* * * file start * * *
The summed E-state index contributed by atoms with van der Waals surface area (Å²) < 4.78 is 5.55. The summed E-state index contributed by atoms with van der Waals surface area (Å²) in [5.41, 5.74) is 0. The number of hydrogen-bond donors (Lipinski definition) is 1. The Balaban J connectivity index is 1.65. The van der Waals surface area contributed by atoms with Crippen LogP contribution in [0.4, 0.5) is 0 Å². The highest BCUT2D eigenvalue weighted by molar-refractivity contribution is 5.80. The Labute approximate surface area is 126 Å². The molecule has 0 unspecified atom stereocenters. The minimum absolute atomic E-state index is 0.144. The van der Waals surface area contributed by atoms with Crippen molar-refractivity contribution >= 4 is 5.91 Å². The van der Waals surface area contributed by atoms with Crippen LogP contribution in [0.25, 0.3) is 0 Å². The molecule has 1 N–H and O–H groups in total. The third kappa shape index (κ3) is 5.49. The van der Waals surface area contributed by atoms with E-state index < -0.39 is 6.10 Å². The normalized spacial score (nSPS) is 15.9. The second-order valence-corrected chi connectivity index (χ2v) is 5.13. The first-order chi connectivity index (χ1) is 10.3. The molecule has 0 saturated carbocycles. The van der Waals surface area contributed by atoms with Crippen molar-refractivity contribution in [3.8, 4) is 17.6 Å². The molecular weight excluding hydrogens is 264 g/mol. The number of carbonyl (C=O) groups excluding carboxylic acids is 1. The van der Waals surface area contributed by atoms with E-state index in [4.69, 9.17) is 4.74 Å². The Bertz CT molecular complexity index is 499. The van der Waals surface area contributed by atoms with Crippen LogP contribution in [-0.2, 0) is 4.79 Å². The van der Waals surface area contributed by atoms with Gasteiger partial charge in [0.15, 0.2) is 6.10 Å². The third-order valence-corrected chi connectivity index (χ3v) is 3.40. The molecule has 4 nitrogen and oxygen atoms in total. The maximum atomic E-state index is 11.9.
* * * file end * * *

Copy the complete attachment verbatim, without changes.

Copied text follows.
The summed E-state index contributed by atoms with van der Waals surface area (Å²) < 4.78 is 5.55. The summed E-state index contributed by atoms with van der Waals surface area (Å²) in [5.41, 5.74) is 0. The number of hydrogen-bond donors (Lipinski definition) is 1. The Balaban J connectivity index is 1.65. The van der Waals surface area contributed by atoms with Crippen LogP contribution in [0.4, 0.5) is 0 Å². The highest BCUT2D eigenvalue weighted by molar-refractivity contribution is 5.80. The Labute approximate surface area is 126 Å². The molecule has 0 unspecified atom stereocenters. The minimum absolute atomic E-state index is 0.144. The van der Waals surface area contributed by atoms with Crippen molar-refractivity contribution >= 4 is 5.91 Å². The van der Waals surface area contributed by atoms with Crippen LogP contribution in [0.25, 0.3) is 0 Å². The molecule has 1 N–H and O–H groups in total. The third kappa shape index (κ3) is 5.49. The van der Waals surface area contributed by atoms with E-state index < -0.39 is 6.10 Å². The normalized spacial score (nSPS) is 15.9. The second-order valence-corrected chi connectivity index (χ2v) is 5.13. The first-order chi connectivity index (χ1) is 10.3. The molecule has 0 saturated carbocycles. The van der Waals surface area contributed by atoms with Crippen molar-refractivity contribution in [3.8, 4) is 17.6 Å². The molecular weight excluding hydrogens is 264 g/mol. The number of carbonyl (C=O) groups excluding carboxylic acids is 1. The van der Waals surface area contributed by atoms with E-state index in [4.69, 9.17) is 4.74 Å². The Bertz CT molecular complexity index is 499. The van der Waals surface area contributed by atoms with Crippen LogP contribution in [-0.2, 0) is 4.79 Å². The van der Waals surface area contributed by atoms with Gasteiger partial charge in [0.15, 0.2) is 6.10 Å². The third-order valence-corrected chi connectivity index (χ3v) is 3.40. The molecule has 4 nitrogen and oxygen atoms in total. The maximum atomic E-state index is 11.9.